if(t >= 0 && t <= 1440){
    pos = (t*(4096.00/1440.00));
  return pos;

That gives me the rotational position (in steps), and that can be used to tell the motor where it should run to. These stepper motors have 4096 steps per rotation, and there are 1440 minutes in 24 hours. I cannot remember why I used floating points for the pos. Probably some precision in the math.

I have seen some people write that their version of these steppers didn’t have exactly 4096 steps. My clock have been running for over a month now, and it still seems to be exact on time. But your mileage may vary.

With the step to run to, it was just a few commands away.

void moveTo(int d) {
  // Set new position to move to
  // Move the motor to set position
  // Hack to reset hand position at midnight:
  if(d == 4096){
    // Resetting position to 0
  // Disabled pins after move. It does not seem to be necessary to lock the motor
  // The clock is not that heavy handed. (Only the code...)
  // This saves power.

The “hack” to reset the position is done, because if the hand was left at position 4096, and then told to move to position 42,67 (15 minutes past midnight) it would simply turn anti clockwise to that position. But if the position was reset to 0, the hand would keep turning clockwise. I know the position at midnight always will be 4096, because the round off by the function roundToQuarter.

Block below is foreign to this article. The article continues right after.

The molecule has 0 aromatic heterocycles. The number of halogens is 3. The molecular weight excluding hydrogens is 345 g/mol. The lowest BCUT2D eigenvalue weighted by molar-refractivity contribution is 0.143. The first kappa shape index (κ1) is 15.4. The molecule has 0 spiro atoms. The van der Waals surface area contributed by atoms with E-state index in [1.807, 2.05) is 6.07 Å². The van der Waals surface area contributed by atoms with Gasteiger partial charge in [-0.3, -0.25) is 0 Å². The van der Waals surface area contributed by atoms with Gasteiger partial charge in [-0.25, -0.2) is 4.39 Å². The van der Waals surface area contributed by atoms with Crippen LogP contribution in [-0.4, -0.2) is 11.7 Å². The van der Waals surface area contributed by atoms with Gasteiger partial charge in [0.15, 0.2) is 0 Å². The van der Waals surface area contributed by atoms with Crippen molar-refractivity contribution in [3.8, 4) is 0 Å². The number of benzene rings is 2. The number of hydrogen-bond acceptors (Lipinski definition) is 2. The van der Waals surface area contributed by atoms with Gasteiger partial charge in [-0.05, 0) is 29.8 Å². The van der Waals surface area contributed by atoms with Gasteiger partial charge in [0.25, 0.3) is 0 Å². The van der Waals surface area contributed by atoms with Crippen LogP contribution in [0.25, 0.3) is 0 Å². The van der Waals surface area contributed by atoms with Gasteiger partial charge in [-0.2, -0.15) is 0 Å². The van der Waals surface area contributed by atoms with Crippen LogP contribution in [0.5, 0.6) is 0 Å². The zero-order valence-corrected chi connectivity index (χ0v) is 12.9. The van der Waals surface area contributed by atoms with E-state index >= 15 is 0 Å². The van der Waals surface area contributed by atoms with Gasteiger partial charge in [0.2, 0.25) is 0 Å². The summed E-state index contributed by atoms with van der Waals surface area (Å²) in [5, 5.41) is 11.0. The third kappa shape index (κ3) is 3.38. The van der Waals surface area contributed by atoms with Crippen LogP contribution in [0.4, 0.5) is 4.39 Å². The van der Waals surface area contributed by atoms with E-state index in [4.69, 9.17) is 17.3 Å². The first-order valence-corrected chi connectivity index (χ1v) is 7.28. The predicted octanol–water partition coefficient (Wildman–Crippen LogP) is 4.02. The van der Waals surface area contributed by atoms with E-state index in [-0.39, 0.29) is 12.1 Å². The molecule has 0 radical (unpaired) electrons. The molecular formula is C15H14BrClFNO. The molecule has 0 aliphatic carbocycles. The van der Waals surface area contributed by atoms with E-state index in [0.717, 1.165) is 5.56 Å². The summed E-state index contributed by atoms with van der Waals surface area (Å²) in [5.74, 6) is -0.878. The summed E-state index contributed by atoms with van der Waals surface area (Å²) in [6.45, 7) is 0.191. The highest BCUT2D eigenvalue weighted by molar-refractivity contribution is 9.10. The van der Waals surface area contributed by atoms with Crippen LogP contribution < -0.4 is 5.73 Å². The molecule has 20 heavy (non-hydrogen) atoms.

That’s more or less what makes this clock tick. Now it only has to tick to the right position according to the time.

Where is when?

To set the clock, I needed to give it a reference point. I decided the most user friendly way, would be to have to tell it where 00:00 was. Then it could set that as step 0, and work from there.

I did that by making a function moveHand that take a bool as input for the direction, and then move the hand/turns the motor at a speed set by the variable handSpeed, as long as the button is pressed. The direction changes if the button is pressed two times, semi-rapidly.

void moveHand(bool dir) {
  // Start with making sure that nextStep is zero
  nextStep = 0;

  // As the hand should move while the button is pressed;
  // the loop will run while the button is pressed
  while (debounce(buttonPin)) {
    // To give the hand some kind of acceleration, this adds the set speed
    // to the next position for each iteration of the loop
    // There probably should be a max, but I have not felt the need.
    nextStep += handSpeed;
    // Based on the given direction, set nextStep to move either counter clock wise:
    if (dir) {
      // Serial.println("backward!");
    // Or clock wise
    else {
      // Serial.println("forward!");
    // Move the stepper motor to the newly set position
  // Sets the new position as 0
  // And hope that the user did hit the 24/0 hour mark

The comments should explain what is going on. The variable nextStep increases for each iteration of the while loop, for some acceleration.

While this isn’t all the code, it is all that I will run through. The rest is in the repo. Next time (soon) will be about getting the hardware ready and inside the scale.

Until then!